Skip to Content

Balloons Put a Social Spin on Aerial Surveillance

DIY satellite kits let activists make and share their own maps.

It used to be that only satellites, drones, and airplanes could spy on you from above. Now balloon mapping is turning aerial surveillance into a remarkably cheap civilian experience.

a balloon mapper
Up and away: A balloon mapper in Qatar gets ready for launch.

Using a hoop winder and a set of rubber bands and carabiners, would-be balloon mappers can build their own device for cheap. (If a balloon isn’t on hand, kites or small helium-filled blimps will also suffice.) An ordinary camera or smartphone, set to continuous shutter mode, is sent aloft. Later, the pictures can then be sewn together using open-source software like MapKnitter.

Kits are available online for about $100 from the Public Laboratory of Open Technology and Science (PLOTS), an open-source community focused on environmental issues. One of PLOTS’s first major mapping projects tracked the progress of the Deepwater Horizon oil spill on the Gulf Coast. Since then, PLOTS members have teamed up to produce maps of many other environmental hazards, including sewage flows in New York City’s Gowanus Canal and incinerator landfills in Saugus. Last week, the group’s Somerville chapter paired with the U.S. Fish and Wildlife Service to investigate the spread of an invasive species in a Massachusetts lake.

The data created with PLOTS’s kits is freely available online. Their website archives balloon maps from all over the world, along with spaces where members can discuss and critique each other’s work. Some maps are even used to contest official records.

“Maps are often used by those in power to exert influence over territory,” reads the introductory guide on the PLOTS website. “’Grassroots mapping’ attempts to invert this dynamic.’”

Balloon-mapping is one in an emerging group of projects that put aerial photography in the hands of ordinary people. Another, Dronestagram, invites drone hobbyists to share their best aerial shots; the site’s most-liked photos include stunning views of Dubai and the French countryside. Another online community, DIY Drones, offers guides and forums for people interested in building their own Arduino-based device.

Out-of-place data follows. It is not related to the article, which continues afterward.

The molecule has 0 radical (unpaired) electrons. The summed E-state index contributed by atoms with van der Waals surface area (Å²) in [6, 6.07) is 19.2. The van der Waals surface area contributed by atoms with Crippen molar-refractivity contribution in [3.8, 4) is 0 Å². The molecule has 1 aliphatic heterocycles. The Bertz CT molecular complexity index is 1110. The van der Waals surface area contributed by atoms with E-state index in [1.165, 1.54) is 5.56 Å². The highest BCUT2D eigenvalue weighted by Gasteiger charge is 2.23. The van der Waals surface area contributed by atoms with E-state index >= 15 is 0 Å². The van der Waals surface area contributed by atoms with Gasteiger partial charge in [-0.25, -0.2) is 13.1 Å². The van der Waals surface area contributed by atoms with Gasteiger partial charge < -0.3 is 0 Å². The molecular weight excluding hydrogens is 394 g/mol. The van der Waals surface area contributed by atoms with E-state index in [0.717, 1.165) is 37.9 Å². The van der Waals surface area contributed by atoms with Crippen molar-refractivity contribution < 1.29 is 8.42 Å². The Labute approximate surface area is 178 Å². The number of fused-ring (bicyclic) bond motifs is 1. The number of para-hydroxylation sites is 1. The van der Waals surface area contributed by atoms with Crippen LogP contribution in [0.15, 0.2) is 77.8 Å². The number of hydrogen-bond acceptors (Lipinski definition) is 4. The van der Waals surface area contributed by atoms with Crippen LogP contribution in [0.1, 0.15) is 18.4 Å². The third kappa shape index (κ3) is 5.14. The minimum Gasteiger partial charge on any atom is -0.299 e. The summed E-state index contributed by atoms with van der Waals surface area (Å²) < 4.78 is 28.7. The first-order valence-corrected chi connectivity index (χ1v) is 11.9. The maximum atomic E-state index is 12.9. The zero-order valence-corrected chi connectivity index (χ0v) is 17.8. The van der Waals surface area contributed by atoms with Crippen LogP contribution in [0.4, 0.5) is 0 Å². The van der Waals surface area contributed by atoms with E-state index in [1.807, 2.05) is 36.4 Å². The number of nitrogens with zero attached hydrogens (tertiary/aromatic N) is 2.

For more info, see our breakdown of how balloon-based space photography works (“How to Photograph the Earth”).

Keep Reading

Most Popular

A Roomba recorded a woman on the toilet. How did screenshots end up on Facebook?

Robot vacuum companies say your images are safe, but a sprawling global supply chain for data from our devices creates risk.

A startup says it’s begun releasing particles into the atmosphere, in an effort to tweak the climate

Make Sunsets is already attempting to earn revenue for geoengineering, a move likely to provoke widespread criticism.

10 Breakthrough Technologies 2023

Every year, we pick the 10 technologies that matter the most right now. We look for advances that will have a big impact on our lives and break down why they matter.

These exclusive satellite images show that Saudi Arabia’s sci-fi megacity is well underway

Weirdly, any recent work on The Line doesn’t show up on Google Maps. But we got the images anyway.

Stay connected

Illustration by Rose Wong

Get the latest updates from
MIT Technology Review

Discover special offers, top stories, upcoming events, and more.

Thank you for submitting your email!

Explore more newsletters

It looks like something went wrong.

We’re having trouble saving your preferences. Try refreshing this page and updating them one more time. If you continue to get this message, reach out to us at customer-service@technologyreview.com with a list of newsletters you’d like to receive.